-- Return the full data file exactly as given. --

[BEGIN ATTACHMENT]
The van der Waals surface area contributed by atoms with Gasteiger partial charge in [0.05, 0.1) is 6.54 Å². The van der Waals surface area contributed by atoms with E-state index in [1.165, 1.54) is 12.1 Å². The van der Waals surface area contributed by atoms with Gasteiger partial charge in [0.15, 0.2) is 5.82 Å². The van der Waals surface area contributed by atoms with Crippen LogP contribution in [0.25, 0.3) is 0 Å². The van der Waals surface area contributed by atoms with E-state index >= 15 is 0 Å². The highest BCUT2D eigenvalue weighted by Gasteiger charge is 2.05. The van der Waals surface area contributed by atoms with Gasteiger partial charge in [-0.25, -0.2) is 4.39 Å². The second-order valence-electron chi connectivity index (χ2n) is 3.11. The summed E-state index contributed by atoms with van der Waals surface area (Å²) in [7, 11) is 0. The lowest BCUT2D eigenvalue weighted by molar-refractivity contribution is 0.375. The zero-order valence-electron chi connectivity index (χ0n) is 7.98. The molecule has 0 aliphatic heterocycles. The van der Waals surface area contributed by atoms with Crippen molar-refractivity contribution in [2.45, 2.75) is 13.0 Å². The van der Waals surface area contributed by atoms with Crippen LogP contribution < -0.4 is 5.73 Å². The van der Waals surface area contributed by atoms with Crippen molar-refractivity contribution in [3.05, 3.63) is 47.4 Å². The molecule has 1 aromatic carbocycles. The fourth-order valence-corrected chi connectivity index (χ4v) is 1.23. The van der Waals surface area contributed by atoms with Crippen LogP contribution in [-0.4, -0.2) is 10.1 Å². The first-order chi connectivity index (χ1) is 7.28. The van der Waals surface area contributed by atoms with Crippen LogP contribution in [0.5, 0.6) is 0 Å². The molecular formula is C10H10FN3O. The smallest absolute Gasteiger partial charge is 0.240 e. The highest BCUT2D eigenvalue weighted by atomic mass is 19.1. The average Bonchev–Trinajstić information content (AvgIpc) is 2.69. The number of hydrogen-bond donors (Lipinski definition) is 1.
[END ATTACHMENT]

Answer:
The van der Waals surface area contributed by atoms with Gasteiger partial charge in [0.05, 0.1) is 6.54 Å². The van der Waals surface area contributed by atoms with E-state index in [1.165, 1.54) is 12.1 Å². The van der Waals surface area contributed by atoms with Gasteiger partial charge in [0.15, 0.2) is 5.82 Å². The van der Waals surface area contributed by atoms with Crippen LogP contribution in [0.25, 0.3) is 0 Å². The van der Waals surface area contributed by atoms with E-state index >= 15 is 0 Å². The highest BCUT2D eigenvalue weighted by Gasteiger charge is 2.05. The van der Waals surface area contributed by atoms with Gasteiger partial charge in [-0.25, -0.2) is 4.39 Å². The second-order valence-electron chi connectivity index (χ2n) is 3.11. The summed E-state index contributed by atoms with van der Waals surface area (Å²) in [7, 11) is 0. The lowest BCUT2D eigenvalue weighted by molar-refractivity contribution is 0.375. The zero-order valence-electron chi connectivity index (χ0n) is 7.98. The molecule has 0 aliphatic heterocycles. The van der Waals surface area contributed by atoms with Crippen molar-refractivity contribution in [2.45, 2.75) is 13.0 Å². The van der Waals surface area contributed by atoms with Crippen LogP contribution < -0.4 is 5.73 Å². The van der Waals surface area contributed by atoms with Crippen molar-refractivity contribution in [3.05, 3.63) is 47.4 Å². The molecule has 1 aromatic carbocycles. The fourth-order valence-corrected chi connectivity index (χ4v) is 1.23. The van der Waals surface area contributed by atoms with Crippen LogP contribution in [-0.4, -0.2) is 10.1 Å². The first-order chi connectivity index (χ1) is 7.28. The van der Waals surface area contributed by atoms with Crippen LogP contribution in [0.5, 0.6) is 0 Å². The molecular formula is C10H10FN3O. The smallest absolute Gasteiger partial charge is 0.240 e. The highest BCUT2D eigenvalue weighted by atomic mass is 19.1. The average Bonchev–Trinajstić information content (AvgIpc) is 2.69. The number of hydrogen-bond donors (Lipinski definition) is 1.